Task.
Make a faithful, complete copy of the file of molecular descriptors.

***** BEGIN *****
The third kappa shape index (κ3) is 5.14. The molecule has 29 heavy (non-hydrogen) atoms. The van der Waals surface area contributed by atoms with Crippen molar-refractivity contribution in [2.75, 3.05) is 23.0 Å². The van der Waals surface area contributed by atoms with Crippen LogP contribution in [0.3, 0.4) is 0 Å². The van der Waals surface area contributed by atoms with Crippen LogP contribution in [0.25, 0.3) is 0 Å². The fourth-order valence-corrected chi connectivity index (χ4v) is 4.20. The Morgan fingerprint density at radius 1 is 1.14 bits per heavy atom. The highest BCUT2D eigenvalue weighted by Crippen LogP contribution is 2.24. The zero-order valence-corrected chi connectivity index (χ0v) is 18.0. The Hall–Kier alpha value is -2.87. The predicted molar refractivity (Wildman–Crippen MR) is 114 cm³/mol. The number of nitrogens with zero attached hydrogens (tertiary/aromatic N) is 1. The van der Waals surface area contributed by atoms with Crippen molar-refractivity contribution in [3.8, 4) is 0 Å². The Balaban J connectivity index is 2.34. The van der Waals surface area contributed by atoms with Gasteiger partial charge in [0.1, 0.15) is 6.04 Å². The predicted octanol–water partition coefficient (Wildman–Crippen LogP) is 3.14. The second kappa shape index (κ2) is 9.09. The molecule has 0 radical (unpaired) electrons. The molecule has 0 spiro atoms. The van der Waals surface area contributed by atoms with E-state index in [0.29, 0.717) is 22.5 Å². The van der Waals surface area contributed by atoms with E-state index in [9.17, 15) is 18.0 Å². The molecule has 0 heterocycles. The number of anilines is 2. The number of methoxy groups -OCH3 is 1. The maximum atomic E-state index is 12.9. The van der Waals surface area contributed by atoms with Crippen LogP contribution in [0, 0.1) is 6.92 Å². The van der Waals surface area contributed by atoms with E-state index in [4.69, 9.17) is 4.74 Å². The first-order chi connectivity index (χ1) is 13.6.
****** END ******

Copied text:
The third kappa shape index (κ3) is 5.14. The molecule has 29 heavy (non-hydrogen) atoms. The van der Waals surface area contributed by atoms with Crippen molar-refractivity contribution in [2.75, 3.05) is 23.0 Å². The van der Waals surface area contributed by atoms with Crippen LogP contribution in [0.3, 0.4) is 0 Å². The van der Waals surface area contributed by atoms with Crippen LogP contribution in [0.25, 0.3) is 0 Å². The fourth-order valence-corrected chi connectivity index (χ4v) is 4.20. The Morgan fingerprint density at radius 1 is 1.14 bits per heavy atom. The highest BCUT2D eigenvalue weighted by Crippen LogP contribution is 2.24. The zero-order valence-corrected chi connectivity index (χ0v) is 18.0. The Hall–Kier alpha value is -2.87. The predicted molar refractivity (Wildman–Crippen MR) is 114 cm³/mol. The number of nitrogens with zero attached hydrogens (tertiary/aromatic N) is 1. The van der Waals surface area contributed by atoms with Crippen molar-refractivity contribution in [3.8, 4) is 0 Å². The Balaban J connectivity index is 2.34. The van der Waals surface area contributed by atoms with Gasteiger partial charge in [0.1, 0.15) is 6.04 Å². The predicted octanol–water partition coefficient (Wildman–Crippen LogP) is 3.14. The second kappa shape index (κ2) is 9.09. The molecule has 0 radical (unpaired) electrons. The molecule has 0 spiro atoms. The van der Waals surface area contributed by atoms with E-state index in [0.29, 0.717) is 22.5 Å². The van der Waals surface area contributed by atoms with E-state index in [9.17, 15) is 18.0 Å². The molecule has 0 heterocycles. The number of anilines is 2. The number of methoxy groups -OCH3 is 1. The maximum atomic E-state index is 12.9. The van der Waals surface area contributed by atoms with Crippen LogP contribution in [0, 0.1) is 6.92 Å². The van der Waals surface area contributed by atoms with E-state index in [4.69, 9.17) is 4.74 Å². The first-order chi connectivity index (χ1) is 13.6.